The rumor that all the Chrysler hedge fund investors have thrown in the towel is not true. Three of those hedge funds have filed a law suit to halt the bankruptcy deal because it violated their rights and because the govt. over-stepped their authority.
You may remember this is the group of which the President of the United States said:
In particular, a group of investment firms and hedge funds decided to hold out for the prospect of an unjustified taxpayer-funded bailout.
They were hoping that everybody else would make sacrifices and they would have to make none. Some demanded twice the return that other lenders were getting.
I don’t stand with them. I stand with Chrysler’s employees and their families and communities. I stand with Chrysler’s management, its dealers, and its suppliers. I stand with the millions of Americans who own and want to buy Chrysler cars.
I don’t stand with those who held out when everybody else is making sacrifices.
Now, with the lawsuit, the group has a name and a “face.” Among these people labeled as “no goodniks” by the President is the Indiana State Teachers’ Retirement Fund. Yes the President of the United States is trying to intimidate retired teaches from exercising their rights as primary investors. Nice going Mr. President, screw a bunch of retired teachers to reward the UAW for helping you get elected.
Do you think the 2nd Amendment will be destroyed by the Biden Administration?
Funds move to halt Chrysler restructuring By Bernard Simon in Toronto and Nicole Bullock in New York
Three of Chrysler’s secured creditors have asked a New York court to halt the carmaker’s Chapter 11 restructuring on the grounds that it violates their legal rights and the government’s authority under the troubled assets relief programme.
The three – all Indiana state pension funds – are among a group of 46 creditors that had appeared to back away this month from efforts to derail the process under which a “new” Chrysler would emerge from bankruptcy protection by July 1. The new entity would be owned by a union healthcare trust, the US government and Italy’s Fiat.
Chrysler, with backing from the US Treasury, has offered its secured creditors $2.25bn to settle claims totalling $6.9bn. Four big banks, holding the bulk of the claims, accepted the offer following political pressure from Washington.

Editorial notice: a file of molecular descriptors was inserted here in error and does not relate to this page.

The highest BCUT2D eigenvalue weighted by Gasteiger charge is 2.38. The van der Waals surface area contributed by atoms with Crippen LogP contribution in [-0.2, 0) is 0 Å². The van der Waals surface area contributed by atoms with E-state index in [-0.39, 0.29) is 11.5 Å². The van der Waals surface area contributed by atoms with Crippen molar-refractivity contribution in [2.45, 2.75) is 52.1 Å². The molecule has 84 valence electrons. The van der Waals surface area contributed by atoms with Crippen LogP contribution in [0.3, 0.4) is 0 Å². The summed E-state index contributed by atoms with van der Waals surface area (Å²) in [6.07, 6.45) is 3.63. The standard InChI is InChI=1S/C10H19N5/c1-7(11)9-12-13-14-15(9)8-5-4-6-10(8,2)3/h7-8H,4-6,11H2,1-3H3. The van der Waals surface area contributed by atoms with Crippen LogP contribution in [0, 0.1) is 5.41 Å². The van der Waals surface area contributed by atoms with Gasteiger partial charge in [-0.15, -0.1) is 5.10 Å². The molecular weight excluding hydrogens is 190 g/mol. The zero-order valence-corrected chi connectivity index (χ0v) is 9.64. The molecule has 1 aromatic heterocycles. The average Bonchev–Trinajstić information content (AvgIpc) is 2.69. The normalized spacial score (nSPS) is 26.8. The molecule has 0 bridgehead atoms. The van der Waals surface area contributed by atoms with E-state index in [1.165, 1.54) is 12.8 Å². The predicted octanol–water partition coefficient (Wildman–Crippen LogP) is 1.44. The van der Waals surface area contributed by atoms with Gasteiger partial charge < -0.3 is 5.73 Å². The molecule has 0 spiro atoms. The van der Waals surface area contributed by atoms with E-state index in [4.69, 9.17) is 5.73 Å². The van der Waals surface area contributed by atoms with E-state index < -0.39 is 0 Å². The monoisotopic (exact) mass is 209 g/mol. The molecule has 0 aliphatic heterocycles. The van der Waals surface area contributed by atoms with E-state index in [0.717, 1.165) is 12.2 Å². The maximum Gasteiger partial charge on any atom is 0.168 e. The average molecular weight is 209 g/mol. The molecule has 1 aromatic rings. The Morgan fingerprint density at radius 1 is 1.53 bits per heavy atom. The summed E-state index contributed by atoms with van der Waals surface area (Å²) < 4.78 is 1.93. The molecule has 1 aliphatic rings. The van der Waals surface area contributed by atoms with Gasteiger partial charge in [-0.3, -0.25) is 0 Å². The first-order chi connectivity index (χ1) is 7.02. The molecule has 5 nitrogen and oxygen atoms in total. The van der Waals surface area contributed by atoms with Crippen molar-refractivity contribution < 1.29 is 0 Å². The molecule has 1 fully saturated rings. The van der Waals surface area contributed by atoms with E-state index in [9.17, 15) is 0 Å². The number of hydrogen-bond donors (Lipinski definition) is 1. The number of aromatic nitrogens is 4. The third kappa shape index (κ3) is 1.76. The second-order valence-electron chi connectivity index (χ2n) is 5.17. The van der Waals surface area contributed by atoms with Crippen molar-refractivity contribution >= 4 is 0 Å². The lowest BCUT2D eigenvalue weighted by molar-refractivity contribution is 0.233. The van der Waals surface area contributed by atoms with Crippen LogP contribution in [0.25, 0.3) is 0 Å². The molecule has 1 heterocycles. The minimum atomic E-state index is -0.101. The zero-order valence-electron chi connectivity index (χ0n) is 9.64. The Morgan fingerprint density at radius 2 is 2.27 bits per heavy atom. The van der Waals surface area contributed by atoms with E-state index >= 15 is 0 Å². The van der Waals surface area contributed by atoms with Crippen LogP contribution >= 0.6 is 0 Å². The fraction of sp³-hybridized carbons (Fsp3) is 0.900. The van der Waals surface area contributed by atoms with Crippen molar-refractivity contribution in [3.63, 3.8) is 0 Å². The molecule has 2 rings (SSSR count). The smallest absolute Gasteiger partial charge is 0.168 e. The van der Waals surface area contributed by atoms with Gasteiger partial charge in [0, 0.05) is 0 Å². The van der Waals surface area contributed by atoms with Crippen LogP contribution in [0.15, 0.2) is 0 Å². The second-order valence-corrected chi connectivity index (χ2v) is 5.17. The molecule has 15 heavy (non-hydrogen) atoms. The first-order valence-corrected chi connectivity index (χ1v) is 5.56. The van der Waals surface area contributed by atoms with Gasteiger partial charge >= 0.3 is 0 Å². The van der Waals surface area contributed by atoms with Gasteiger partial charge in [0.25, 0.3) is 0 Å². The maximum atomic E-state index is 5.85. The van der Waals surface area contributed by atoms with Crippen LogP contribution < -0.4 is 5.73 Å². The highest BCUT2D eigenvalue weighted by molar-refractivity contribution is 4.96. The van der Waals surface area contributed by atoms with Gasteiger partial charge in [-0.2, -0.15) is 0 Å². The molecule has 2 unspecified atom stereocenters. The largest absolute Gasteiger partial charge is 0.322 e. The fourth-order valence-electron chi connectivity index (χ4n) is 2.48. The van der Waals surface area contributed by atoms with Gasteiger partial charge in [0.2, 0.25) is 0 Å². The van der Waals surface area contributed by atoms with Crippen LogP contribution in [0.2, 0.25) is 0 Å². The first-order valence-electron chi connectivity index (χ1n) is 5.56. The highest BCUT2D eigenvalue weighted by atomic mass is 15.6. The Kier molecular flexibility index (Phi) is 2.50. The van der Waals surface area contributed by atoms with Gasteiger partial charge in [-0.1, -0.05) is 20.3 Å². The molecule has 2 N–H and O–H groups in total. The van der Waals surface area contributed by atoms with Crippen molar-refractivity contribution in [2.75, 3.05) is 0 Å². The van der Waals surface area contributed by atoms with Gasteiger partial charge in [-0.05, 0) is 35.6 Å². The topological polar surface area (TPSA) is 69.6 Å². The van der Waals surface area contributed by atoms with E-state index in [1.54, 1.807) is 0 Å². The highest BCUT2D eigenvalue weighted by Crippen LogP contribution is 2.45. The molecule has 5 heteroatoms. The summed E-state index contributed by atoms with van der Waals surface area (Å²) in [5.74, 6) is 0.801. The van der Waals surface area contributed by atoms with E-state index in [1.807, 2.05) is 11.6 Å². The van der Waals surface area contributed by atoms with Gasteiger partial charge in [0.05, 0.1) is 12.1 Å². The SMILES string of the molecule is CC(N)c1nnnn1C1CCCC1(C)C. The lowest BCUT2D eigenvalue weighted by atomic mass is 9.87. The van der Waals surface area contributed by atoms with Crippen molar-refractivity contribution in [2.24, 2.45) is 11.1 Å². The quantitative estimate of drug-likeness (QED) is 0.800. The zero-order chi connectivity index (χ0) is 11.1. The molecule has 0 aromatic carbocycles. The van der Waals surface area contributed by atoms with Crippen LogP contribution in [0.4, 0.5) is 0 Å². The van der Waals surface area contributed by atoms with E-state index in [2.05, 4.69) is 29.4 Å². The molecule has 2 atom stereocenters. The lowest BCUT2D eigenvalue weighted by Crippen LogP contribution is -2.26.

However, the Indiana State Teachers’ Retirement Fund said Wednesday that it had a fiduciary responsibility to its members to continue the fight. The fund stands to lose $4.6m under the current settlement proposal.
Objections from the three funds could galvanise other lenders to renew their challenge. “I fully support their motion and believe a number of lenders (including us) will ultimately join their group,” said George Schultze of Schultze Asset Management, one of the creditors that had earlier dropped their challenge.
The funds accused the government in a court filing on Wednesday of adopting a strategy of “the ends justify the means”.
Echoing unease at the strong-arm tactics by Washington to speed the restructuring through bankruptcy court, the funds said “the Treasury department has taken constructive possession of Chrysler and is requiring it to adopt a sale plan in bankruptcy that violates the most fundamental principles of creditor rights – that first-tier secured creditors have absolute priority”.
The Indiana funds said the proposed restructuring would strip their collateral into the new company, benefiting more junior creditors.
The funds also alleged Tarp funds were meant to be funnelled only to financial institutions. Chrysler and its bigger Detroit rival, General Motors, are being kept afloat by billions of Tarp dollars.
“Whatever powers the Treasury department may have under Tarp”, the funds said, “it does not have the power to control the entire restructuring of a company to the detriment of the company’s secured creditors and for the benefit of other interest groups so that certain broader policy and political objectives may be achieved.”
The bankruptcy court approved the restructuring process this month over dissident creditors’ objections. But the ruling left the door open to later objections. The funds have now asked the district court, a higher authority, to intervene.